Holmgren's work didn't stop during the season either. When the Flyers' captain, Chris Pronger, went out for the season with concussion issues, the team had a clear weak spot on defense. They needed a skilled shut-down defenseman, and Holmgren added that in Nicklas Grossmann, later signing him to a four-year extension.
Defenseman Braydon Coburn was also signed to a four-year extension in November.
The intense renovations Holmgren made in the offseason led some to think the Flyers would not be a playoff team, including ESPN's John Buccigross.
The Flyers won the same amount of regular season games as last season. If they do not get swept in their second-round series, their playoff run will be longer than the 2011 team.
Prior to this season, Holmgren tore apart the Flyers core and introduced a plethora of new players to improve the franchise, which ended up rebuilding the team without ever putting it through a rebuilding stage.
Compare that to what happened with Florida, Nashville and St. Louis.
In Nashville, Poille's work might make him the front-runner for the award.
Though it took arbitration, he was able to keep captain Shea Weber for one more season. He made additional moves during the season, locking up Pekka Rinne to a seven-year extension, plus adding Andrei Kostitsyn, Paul Gaustad and Hal Gill. He also brought talented scorer Alexander Radulov back to the team.
Still, is signing Rinne for seven years, adding Kostitsyn, Gaustad and Gill, plus bringing back a player he already had the rights to (Radulov) that much more impressive than Holmgren's signing Bryzgalov for nine years, adding Jagr, Talbot and Grossman?
Who deserves to be NHL's GM of the year for 2011-12?
In Florida, Tallon added a number of new players, but did so by utilizing an incredibly high amount of salary cap space. It is hardly a creative risk to utilize a ton of money on making a team better
Tallon gets a nomination simply because he knew how to burn the Panthers' money.
Keep in mind, going into the 2011 offseason, Holmgren was $1.4 million over the cap hit last season, according to CapGeek.com.
Tallon's Panthers still have $8.8 million in cap space to work with despite adding the likes of Tomas Fleischmann, Wojtek Wolski, Scottie Upshall, Sean Bergenheim, Kris Versteeg, Brian Campbell and Ed Jovanovski, who take up a combined $28.9 million in cap space this season.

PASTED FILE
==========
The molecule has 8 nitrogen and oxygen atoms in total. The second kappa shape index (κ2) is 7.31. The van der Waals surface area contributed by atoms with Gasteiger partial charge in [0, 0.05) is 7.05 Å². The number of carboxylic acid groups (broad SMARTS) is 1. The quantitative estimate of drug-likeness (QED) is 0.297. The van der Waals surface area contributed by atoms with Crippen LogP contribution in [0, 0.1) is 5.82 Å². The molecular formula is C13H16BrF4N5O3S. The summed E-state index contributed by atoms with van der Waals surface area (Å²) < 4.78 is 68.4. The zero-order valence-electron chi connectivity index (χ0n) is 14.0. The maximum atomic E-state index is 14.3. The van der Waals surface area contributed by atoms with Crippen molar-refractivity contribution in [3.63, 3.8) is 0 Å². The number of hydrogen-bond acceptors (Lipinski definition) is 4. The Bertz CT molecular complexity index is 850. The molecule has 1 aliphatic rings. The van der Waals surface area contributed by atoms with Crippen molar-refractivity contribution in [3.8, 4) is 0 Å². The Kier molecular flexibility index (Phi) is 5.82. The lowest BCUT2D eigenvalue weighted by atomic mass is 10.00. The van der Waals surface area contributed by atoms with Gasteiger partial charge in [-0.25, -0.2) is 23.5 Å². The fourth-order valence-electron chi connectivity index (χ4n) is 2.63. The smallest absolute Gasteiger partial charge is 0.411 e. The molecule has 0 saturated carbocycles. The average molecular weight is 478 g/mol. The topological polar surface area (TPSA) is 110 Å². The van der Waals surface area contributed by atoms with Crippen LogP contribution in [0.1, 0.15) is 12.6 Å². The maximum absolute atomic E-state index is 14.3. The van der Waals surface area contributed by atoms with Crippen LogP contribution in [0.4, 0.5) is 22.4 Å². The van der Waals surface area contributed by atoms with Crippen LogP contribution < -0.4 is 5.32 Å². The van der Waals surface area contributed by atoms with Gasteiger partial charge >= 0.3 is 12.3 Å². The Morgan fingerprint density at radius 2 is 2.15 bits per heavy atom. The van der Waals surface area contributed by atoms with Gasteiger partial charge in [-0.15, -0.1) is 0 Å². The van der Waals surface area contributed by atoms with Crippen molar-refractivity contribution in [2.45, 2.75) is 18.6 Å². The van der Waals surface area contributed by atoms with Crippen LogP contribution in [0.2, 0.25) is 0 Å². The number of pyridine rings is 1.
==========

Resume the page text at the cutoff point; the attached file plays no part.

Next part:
Let's see Tallon work those players onto the Panthers without cap space to work with before nominating him in front of Holmgren.
Armstrong's work in St. Louis was relatively uneventful compared to Florida and Philadelphia; his biggest moves this offseason were bringing in Brian Elliot to backup Jaroslav Halak while signing veterans Jamie Langenbrunner and Jason Arnott.
He also hired head coach Ken Hitchcock, who could probably be given most of the credit for the Blues' turnaround; the team won 47 of 75 games (including playoffs) with him behind the bench.
A balanced offensive attack and shutdown defense led St. Louis to where they are, not a radical offseason. Credit should be given where it is due, but it's hard to believe Armstrong is as important to the Blues' success this season as Holmgren was to Philadelphia's.
All four mentioned general managers certainly deserve recognition for their work, but it's baffling that one who could very well be the best choice for the option is not even a finalist.
Though Holmgren was snubbed as a candidate for this award, the team he put together has a very realistic chance at winning a more important one.
-Jason Sapunka covers the NHL and Philadelphia Flyers. He is available on Twitter for updates, commentary and analysis.Follow @moreSapunka